Compelling Storylines, Accessibility Feature Prominently in Getting Middle Schoolers to Read

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Studies show that kids read less as they get older. In fact, a little more than half of nine-year-olds (53%) read every day, but only 17% of 17-year-olds do. There are two important parts of helping cultivate a love of reading and encouraging kids to do it. One is to know what stories kids like and will engage with, and the other is making sure that they have access to them.

Utah author Matthew J. Kirby sat down with the Deseret News to talk about writing for middle school aged students and what makes a good book.

Kirby, who wrote “The Arctic Code,” the debut novel in the Dark Gravity Sequence trilogy, says that what kids really look for is a good story. Before they develop preferences for genres — like science fiction, adventure, or drama — they’re interested in compelling characters and storylines.

“They just want a really good story,” Kirby explained. “If you don’t deliver them a good story, you’ve lost them.”

One of the problems with getting kids to read, however, is that many of them don’t have access to books at home — especially those who live in low-income families. The good news is that a new initiative launched by President Obama seeks to change that.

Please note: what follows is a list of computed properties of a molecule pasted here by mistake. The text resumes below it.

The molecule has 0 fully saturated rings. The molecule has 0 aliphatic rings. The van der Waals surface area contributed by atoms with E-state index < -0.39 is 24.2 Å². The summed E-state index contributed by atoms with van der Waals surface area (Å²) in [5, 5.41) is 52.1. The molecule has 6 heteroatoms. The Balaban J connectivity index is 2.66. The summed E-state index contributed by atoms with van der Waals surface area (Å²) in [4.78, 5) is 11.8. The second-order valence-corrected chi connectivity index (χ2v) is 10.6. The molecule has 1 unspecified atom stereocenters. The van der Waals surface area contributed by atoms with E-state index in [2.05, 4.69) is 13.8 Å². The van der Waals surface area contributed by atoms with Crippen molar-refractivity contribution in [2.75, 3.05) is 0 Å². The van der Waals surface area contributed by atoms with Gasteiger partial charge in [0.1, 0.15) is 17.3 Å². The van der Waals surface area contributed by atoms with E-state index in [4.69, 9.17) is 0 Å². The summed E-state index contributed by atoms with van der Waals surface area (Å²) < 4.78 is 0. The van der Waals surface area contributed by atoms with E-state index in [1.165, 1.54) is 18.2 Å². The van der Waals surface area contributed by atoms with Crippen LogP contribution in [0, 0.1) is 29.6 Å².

In an effort to improve literacy through digital connectivity for low-income students (called ConnectEd), President Obama announced that major book publishers are going to provide $250 million in free ebooks for them. According to The Huffington Post, he is also asking schools and local governments to provide all kids with library cards.

Though the initiative can help kids get access to books, there are a couple of flaws in it, says Utah Public Radio.

Access to ebooks requires two things that most low-income students don’t have access to: an internet connection and a device to read an ebook on. Part of ConnectEd, however, is helping make sure that 99% of public schools have broadband internet access in the next three years.

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